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EU proposes mandatory USB-C on all devices, including iPhones

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With the aim of reducing e-waste

Photo by Amelia Holowaty Krales / The Verge

The European Commission, the executive arm of the European Union, has announced plans to force smartphone and other electronics manufacturers to fit a common USB-C charging port on their devices. The proposal is likely to have the biggest impact on Apple, which continues to use its proprietary Lightning connector rather than the USB-C connector adopted by most of its competitors. The rules are intended to cut down on electronic waste by allowing people to re-use existing chargers and cables when they buy new electronics.

In addition to phones, the rules will apply to other devices like tablets, headphones, portable speakers, videogame consoles, and cameras. Manufacturers will also be forced to make their fast-charging standards interoperable, and to provide information to customers about what charging standards their device supports. Under the proposal, customers will be able to buy new devices without an included charger.

The proposals only cover devices using wired, not wireless, chargers, EU commissioner Thierry Breton said in a press conference, adding that “there is plenty of room for innovation on wireless.” A spokesperson for the Commission subsequently confirmed to The Verge that a USB-C port is only mandatory for devices that charge using a cable. But, if a device charges exclusively via wireless, like Apple’s rumored portless iPhone, there’d be no requirement for a USB-C charging port.

An EU infographic on the proposed rules.
Image: European Union

To become law, the revised Radio Equipment Directive proposal will need to pass a vote in the European Parliament. If adopted, manufacturers will eventually have 24 months to comply with the new rules. The parliament has already voted in favor of new rules on a common charger in early 2020, indicating that today’s proposal should have broad support.

“Chargers power all our most essential electronic devices. With more and more devices, more and more chargers are sold that are not interchangeable or not necessary. We are putting an end to that,” said commissioner Thierry Breton. “With our proposal, European consumers will be able to use a single charger for all their portable electronics – an important step to increase convenience and reduce waste.”

“European consumers were frustrated long enough about incompatible chargers piling up in their drawers. We gave industry plenty of time to come up with their own solutions, now time is ripe for legislative action for a common charger,” European Commission executive vice-president Margrethe Vestager said.

Today’s proposal is focused on the charging port on the device end, but the Commission says it eventually hopes to ensure “full interoperability” on both ends of the cable. The power supply end will be addressed in a review to be launched later this year.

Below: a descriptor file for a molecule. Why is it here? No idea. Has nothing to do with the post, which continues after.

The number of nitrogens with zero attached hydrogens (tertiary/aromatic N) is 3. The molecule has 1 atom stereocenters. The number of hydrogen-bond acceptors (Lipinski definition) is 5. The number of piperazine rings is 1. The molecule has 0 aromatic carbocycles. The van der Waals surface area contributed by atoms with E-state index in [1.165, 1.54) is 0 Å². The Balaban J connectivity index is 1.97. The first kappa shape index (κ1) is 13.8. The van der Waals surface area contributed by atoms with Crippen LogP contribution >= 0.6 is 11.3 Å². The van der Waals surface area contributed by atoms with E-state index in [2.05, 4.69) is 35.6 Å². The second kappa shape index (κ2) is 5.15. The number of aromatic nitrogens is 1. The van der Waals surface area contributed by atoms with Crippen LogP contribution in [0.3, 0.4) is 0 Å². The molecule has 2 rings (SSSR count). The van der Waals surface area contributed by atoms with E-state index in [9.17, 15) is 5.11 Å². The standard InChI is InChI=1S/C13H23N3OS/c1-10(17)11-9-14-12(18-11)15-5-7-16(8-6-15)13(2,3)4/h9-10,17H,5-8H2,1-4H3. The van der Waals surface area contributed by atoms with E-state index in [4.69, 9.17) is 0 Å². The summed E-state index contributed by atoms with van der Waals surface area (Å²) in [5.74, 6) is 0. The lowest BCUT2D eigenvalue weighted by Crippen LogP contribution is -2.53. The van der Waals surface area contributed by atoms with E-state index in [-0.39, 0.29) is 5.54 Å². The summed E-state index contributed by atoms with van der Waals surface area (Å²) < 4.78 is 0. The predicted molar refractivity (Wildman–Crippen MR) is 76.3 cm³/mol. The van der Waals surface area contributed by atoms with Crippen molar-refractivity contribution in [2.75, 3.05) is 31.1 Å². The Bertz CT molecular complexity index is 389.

The proposals follow a vote in the European Parliament in January 2020 when lawmakers voted for new rules on common chargers. As of 2016, the amount of electronic waste produced across the bloc amounted to around 12.3 million metric tons.

The biggest impact of the new rules is likely to be felt by Apple, which continues to ship phones with a Lightning connector as opposed to the increasingly universal USB-C port. As of 2018, around 29 percent of phone chargers sold in the EU used USB-C, 21 percent used Lightning, and around half used the older Micro USB standard, according to an EU assessment reported by Reuters. These proportions are likely to have shifted considerably as USB-C has replaced Micro USB across all but the least expensive Android phones.

Efforts to get smartphone manufacturers to use the same charging standard in the EU date back to at least 2009, when Apple, Samsung, Huawei, and Nokia signed a voluntary agreement to use a common standard. In the following years, the industry gradually adopted Micro USB and, more recently, USB-C as a common charging port. However, despite reducing the amount of charging standards from over 30 down to just three (Micro USB, USB-C, and Lightning), regulators have said this voluntary approach has fallen short of its objectives.

Apple was a notable outlier in that it never included a Micro USB port on its phones directly. Instead, it offered a Micro USB to 30-pin adapter.

Apple said it disagreed with today’s proposals in a statement. “We remain concerned that strict regulation mandating just one type of connector stifles innovation rather than encouraging it, which in turn will harm consumers in Europe and around the world,” a spokesperson from the company told Reuters. The company has also previously objected to the proposals because it says they risk creating e-waste by forcing people to throw out their existing Lightning accessories if they’re incompatible with the universal standard.

Although it’s continued to use Lightning, Apple has made its own efforts to reduce charger e-waste. Last year, it stopped shipping charging bricks or earbuds in the box with new iPhones and supplied them only with a Lightning to USB-C cable. However, the move was met with a mixed response, with some arguing that it helped Apple’s bottom line more than the environment.

While European lawmakers focus mainly on wired chargers, wireless charging is becoming increasingly popular across smartphones and has largely converged on a single cross-platform standard: Qi. There have even been rumors that Apple could ship an iPhone without a Lightning port and have it rely entirely on wireless charging for power.

Update September 23rd, 9:22AM ET: Updated to note Breton’s comments about wireless chargers from Q&A, and confirmation that a completely wireless phone would not need to include USB-C. Also added comment from Apple.